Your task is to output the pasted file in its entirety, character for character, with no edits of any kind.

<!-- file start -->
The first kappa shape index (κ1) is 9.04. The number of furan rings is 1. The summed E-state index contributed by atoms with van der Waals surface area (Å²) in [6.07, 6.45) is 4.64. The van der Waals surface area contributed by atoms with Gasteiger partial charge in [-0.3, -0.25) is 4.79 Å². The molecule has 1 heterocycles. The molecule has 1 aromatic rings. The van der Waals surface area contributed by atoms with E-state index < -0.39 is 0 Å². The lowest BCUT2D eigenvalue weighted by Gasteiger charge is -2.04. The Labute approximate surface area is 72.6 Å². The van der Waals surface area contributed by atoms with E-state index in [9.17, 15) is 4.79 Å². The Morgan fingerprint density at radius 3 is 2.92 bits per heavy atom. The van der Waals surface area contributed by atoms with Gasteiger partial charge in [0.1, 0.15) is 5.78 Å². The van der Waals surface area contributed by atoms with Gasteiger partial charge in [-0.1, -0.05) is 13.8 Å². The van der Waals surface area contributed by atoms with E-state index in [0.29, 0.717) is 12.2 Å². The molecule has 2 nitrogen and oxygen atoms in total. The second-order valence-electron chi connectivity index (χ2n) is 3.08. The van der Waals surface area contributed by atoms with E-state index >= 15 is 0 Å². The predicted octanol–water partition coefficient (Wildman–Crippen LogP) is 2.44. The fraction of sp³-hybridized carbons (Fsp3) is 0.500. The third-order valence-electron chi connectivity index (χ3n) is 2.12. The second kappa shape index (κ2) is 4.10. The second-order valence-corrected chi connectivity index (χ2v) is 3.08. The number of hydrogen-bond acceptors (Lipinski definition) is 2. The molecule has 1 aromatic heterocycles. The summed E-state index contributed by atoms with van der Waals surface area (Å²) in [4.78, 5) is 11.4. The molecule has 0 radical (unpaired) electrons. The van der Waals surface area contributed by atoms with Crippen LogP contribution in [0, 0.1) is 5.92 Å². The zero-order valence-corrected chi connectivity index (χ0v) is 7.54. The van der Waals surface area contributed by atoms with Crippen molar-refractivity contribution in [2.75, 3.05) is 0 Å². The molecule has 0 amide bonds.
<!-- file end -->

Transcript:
The first kappa shape index (κ1) is 9.04. The number of furan rings is 1. The summed E-state index contributed by atoms with van der Waals surface area (Å²) in [6.07, 6.45) is 4.64. The van der Waals surface area contributed by atoms with Gasteiger partial charge in [-0.3, -0.25) is 4.79 Å². The molecule has 1 heterocycles. The molecule has 1 aromatic rings. The van der Waals surface area contributed by atoms with E-state index < -0.39 is 0 Å². The lowest BCUT2D eigenvalue weighted by Gasteiger charge is -2.04. The Labute approximate surface area is 72.6 Å². The van der Waals surface area contributed by atoms with E-state index in [9.17, 15) is 4.79 Å². The Morgan fingerprint density at radius 3 is 2.92 bits per heavy atom. The van der Waals surface area contributed by atoms with Gasteiger partial charge in [0.1, 0.15) is 5.78 Å². The van der Waals surface area contributed by atoms with Gasteiger partial charge in [-0.1, -0.05) is 13.8 Å². The van der Waals surface area contributed by atoms with E-state index in [0.29, 0.717) is 12.2 Å². The molecule has 2 nitrogen and oxygen atoms in total. The second-order valence-electron chi connectivity index (χ2n) is 3.08. The van der Waals surface area contributed by atoms with E-state index >= 15 is 0 Å². The predicted octanol–water partition coefficient (Wildman–Crippen LogP) is 2.44. The fraction of sp³-hybridized carbons (Fsp3) is 0.500. The third-order valence-electron chi connectivity index (χ3n) is 2.12. The second kappa shape index (κ2) is 4.10. The second-order valence-corrected chi connectivity index (χ2v) is 3.08. The number of hydrogen-bond acceptors (Lipinski definition) is 2. The molecule has 1 aromatic heterocycles. The summed E-state index contributed by atoms with van der Waals surface area (Å²) in [4.78, 5) is 11.4. The molecule has 0 radical (unpaired) electrons. The van der Waals surface area contributed by atoms with Crippen LogP contribution in [0, 0.1) is 5.92 Å². The zero-order valence-corrected chi connectivity index (χ0v) is 7.54. The van der Waals surface area contributed by atoms with Crippen molar-refractivity contribution in [2.75, 3.05) is 0 Å². The molecule has 0 amide bonds.